Well unless they’re sort of specialised they don’t always know what to do or how to deal with me. But I just, as long as they’re willing to listen and understand and try, then I’m happy. You know I’m very aware that I might sound like I’m telling them what to do, which I’m not, but I know what works for me and what doesn’t and I’m not a normal [person]; health wise I’m not a normal, I’ve got thirteen things wrong with me. And a lot of them mixed together symptom wise and side effect wise and everything, so what works normally for a lot of people doesn’t, just doesn’t work for me. So I’m very aware that I don’t want to tell them what to do but I do need to sort of reassure them that although what they’re trying to do is helpful it might not work for me. 

So for you it’s really important that health professionals listen to you?

Yes listen, just listen, without thinking I’m telling them what to do. ‘Cos I do realise they might think “I’ve been at university for years,” or whatever, and that I’m trying to tell them what to do. But so far everyone’s been really understanding. There’s been a couple of occasions, for example, I have to have bladder washouts and before I met my husband I had a district nurse do it and they’d never known anything like a Mitrofanoff before. And when they’ve done bladder washouts previously they’ve used these little things, about that big [indicates about 2 inches], but I have to use these [shows a large syringe] with like saline, sterile type water. And when they put the water in we have to draw it back rather than just putting the water in, which I don’t believe is done generally, so they’re a bit confused about why and how much I put in obviously ‘cos I do four or five syringes if I can bear the pain if it’s hurting that day. But it’s the only way to get the mucous out if the mucous is particularly bad or if I get a blockage.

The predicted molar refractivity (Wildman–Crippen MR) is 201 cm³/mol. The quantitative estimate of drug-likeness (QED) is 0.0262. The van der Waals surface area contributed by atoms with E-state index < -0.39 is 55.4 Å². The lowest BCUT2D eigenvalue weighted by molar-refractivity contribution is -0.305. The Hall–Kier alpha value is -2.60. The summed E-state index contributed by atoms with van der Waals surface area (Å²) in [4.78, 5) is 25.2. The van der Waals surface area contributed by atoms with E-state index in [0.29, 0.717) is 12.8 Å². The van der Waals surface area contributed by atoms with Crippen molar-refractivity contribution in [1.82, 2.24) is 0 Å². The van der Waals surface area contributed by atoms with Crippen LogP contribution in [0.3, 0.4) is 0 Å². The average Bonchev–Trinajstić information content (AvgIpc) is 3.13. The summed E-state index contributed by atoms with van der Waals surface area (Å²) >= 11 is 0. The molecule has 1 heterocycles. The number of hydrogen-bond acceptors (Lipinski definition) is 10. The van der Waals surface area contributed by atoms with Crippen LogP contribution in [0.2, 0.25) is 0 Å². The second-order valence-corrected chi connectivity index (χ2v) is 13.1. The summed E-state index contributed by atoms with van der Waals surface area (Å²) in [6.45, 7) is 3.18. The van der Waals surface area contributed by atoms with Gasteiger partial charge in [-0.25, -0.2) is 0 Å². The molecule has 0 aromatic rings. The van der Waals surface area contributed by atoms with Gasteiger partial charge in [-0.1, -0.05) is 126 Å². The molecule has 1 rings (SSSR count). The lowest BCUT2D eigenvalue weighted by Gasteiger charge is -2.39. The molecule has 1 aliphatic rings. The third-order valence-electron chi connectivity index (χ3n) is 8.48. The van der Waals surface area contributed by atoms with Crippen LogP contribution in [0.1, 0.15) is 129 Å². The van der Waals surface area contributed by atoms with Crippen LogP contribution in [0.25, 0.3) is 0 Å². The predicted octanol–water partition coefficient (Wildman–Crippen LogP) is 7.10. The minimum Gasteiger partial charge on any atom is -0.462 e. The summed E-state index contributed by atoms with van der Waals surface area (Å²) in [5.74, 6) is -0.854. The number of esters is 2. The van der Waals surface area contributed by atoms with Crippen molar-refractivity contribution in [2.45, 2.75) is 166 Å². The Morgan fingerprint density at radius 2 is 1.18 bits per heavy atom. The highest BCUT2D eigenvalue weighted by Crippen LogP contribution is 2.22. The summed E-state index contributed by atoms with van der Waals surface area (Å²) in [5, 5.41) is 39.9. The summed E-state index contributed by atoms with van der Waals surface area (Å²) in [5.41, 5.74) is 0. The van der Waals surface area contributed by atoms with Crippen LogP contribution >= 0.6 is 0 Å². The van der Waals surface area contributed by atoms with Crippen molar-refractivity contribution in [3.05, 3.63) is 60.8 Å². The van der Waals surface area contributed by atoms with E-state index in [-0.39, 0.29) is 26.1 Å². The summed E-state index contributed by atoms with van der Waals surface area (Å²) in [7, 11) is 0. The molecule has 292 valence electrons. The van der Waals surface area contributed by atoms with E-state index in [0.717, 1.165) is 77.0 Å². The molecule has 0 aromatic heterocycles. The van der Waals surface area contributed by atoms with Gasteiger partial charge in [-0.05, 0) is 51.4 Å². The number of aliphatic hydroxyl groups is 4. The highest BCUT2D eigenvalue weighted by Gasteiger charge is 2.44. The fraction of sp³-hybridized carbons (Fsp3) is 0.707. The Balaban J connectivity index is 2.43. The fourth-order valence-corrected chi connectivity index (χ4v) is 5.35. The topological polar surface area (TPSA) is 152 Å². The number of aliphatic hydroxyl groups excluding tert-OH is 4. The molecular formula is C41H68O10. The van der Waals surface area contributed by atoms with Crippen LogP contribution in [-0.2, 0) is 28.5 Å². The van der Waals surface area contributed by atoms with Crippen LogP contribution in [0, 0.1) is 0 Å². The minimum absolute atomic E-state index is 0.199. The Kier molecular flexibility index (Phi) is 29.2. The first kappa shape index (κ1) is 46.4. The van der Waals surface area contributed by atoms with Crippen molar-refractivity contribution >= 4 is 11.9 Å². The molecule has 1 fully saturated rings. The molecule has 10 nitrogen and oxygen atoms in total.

So again you’re teaching the district nurses what to do?

Yeah, yeah. And some of them are a bit more willing to learn than others. But I think that’s just, it’s not, I don’t mean that I’m blinding them with science but I think they’re just, just not used to it and it’s a bit of a, not a shock but they don’t know how to deal with it.